The striking fact about the 2004 Presidential campaign is that the longer it goes on, the more it looks like 2000. At this point, there are very few states that appear to have the potential to switch from blue to red or vice versa.
There is still plenty of time for things to change. A dramatic event could occur during the next ten days; the Democrats could pull a dirty trick on the weekend before the election, as they did last time; or the pollsters could all be making wrong assumptions about voter turnout. Moreover, in most elections it seems that there is a tide during the last few days that shifts the center of gravity by a couple of points. In 2000, the shift went toward Al Gore; in 2002, the tide ran toward Republican Congressional candidates.
Still, none of this matters unless it moves a state from one column to the other, and there are very few states that seem to have that potential. The New York Times has a good interactive electoral vote calculator that makes it easy to see the implications of a change in any state’s electoral votes.
As the race stands today, it comes down to three states: Ohio, Florida and Minnesota. Both parties have had moments of optimism in states that, at the end of the day, they won’t carry. Currently, it doesn’t look as though President Bush will carry Pennsylvania, Oregon or Michigan. On the other hand, he seems poised to win Wisconsin and Iowa.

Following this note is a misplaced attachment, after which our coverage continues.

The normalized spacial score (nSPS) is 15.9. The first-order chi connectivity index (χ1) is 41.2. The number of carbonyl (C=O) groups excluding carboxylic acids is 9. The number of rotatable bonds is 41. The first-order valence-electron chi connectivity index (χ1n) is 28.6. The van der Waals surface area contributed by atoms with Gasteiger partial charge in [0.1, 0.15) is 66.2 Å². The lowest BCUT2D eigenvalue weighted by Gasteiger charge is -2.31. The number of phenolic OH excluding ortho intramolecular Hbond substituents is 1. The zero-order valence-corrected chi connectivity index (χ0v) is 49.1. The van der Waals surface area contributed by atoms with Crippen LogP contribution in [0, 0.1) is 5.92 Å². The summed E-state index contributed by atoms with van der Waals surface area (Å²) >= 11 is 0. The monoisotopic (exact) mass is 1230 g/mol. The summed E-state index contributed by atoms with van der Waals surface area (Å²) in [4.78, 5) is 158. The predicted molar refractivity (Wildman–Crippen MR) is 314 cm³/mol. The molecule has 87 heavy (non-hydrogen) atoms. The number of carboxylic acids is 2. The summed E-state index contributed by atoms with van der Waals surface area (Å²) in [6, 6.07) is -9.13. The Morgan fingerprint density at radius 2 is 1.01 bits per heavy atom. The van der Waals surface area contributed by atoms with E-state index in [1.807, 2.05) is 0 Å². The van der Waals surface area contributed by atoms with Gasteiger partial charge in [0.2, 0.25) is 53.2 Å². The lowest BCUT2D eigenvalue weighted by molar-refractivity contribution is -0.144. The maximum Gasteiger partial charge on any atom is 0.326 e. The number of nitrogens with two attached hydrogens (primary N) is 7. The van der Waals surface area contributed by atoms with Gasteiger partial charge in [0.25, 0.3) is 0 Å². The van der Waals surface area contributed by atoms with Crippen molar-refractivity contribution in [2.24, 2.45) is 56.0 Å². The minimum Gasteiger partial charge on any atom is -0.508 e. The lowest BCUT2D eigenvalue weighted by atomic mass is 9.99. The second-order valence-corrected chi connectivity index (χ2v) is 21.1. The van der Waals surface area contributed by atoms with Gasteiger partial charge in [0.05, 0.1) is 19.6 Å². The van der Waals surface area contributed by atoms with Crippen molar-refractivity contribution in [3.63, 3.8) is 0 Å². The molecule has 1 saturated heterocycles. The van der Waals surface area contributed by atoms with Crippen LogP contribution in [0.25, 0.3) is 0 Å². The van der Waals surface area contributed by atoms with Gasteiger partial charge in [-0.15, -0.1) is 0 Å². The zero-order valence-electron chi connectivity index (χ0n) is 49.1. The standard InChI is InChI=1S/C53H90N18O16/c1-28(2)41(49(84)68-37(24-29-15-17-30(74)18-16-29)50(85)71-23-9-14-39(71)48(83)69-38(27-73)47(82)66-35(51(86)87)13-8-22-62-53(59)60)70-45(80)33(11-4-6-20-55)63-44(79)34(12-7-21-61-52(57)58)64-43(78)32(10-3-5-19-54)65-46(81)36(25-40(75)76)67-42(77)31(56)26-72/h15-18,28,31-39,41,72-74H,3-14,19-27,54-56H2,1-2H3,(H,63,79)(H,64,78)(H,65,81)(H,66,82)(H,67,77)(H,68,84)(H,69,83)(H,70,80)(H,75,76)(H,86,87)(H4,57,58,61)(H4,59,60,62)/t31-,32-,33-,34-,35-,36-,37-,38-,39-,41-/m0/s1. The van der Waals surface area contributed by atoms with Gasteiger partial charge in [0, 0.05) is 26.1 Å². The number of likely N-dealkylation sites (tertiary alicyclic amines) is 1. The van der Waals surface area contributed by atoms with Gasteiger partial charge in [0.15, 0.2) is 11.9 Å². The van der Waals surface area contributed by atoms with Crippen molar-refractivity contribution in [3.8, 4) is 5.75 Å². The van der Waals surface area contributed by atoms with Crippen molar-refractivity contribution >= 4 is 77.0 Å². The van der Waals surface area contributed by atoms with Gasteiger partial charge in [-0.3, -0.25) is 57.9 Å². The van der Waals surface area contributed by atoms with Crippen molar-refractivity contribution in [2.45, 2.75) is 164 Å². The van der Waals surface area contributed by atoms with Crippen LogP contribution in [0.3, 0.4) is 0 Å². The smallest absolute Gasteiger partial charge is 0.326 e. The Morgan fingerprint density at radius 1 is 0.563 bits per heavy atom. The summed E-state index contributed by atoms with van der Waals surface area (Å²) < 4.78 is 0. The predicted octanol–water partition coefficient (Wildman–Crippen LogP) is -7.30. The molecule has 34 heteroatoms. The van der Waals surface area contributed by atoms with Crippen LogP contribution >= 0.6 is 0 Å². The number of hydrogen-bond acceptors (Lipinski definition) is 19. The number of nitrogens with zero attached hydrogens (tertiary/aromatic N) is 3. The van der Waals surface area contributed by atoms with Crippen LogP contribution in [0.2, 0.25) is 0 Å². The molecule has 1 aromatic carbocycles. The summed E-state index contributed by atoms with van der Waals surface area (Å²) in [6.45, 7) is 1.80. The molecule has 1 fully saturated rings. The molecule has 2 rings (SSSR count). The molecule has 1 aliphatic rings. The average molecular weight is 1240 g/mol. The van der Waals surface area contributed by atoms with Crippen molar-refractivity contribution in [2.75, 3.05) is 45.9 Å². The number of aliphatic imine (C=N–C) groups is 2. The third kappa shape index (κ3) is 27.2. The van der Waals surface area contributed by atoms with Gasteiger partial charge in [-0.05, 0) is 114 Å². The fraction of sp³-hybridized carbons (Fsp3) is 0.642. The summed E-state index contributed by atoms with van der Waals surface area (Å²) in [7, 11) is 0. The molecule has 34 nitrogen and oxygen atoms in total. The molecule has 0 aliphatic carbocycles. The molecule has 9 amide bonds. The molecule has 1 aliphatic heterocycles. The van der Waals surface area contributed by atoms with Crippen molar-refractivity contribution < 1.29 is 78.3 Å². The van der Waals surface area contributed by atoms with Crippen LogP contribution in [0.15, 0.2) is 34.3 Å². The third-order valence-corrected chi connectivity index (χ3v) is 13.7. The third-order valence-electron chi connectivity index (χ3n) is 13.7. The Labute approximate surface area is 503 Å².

On those assumptions, here is how the numbers look currently:
If either candidate wins both Ohio and Florida, he wins the election.
If Kerry wins Ohio but Bush wins Florida, Bush wins the election.
If Bush wins Ohio but Kerry wins Florida, the election turns on who wins Minnesota.
There is another interesting possible combination. My calculations assume that the Democrats will carry New Mexico by hook or by crook. But: if Kerry wins Florida and Minnesota, and Bush wins Ohio and New Mexico, the electoral count is a tie.
Things could change, of course, between now and Nov. 2. But at the moment, that’s where I think we stand. The most worrisome fact for the Republicans is that while momentum favors the President in the national polls, he is not currently doing as well as expected in either Ohio or Florida.
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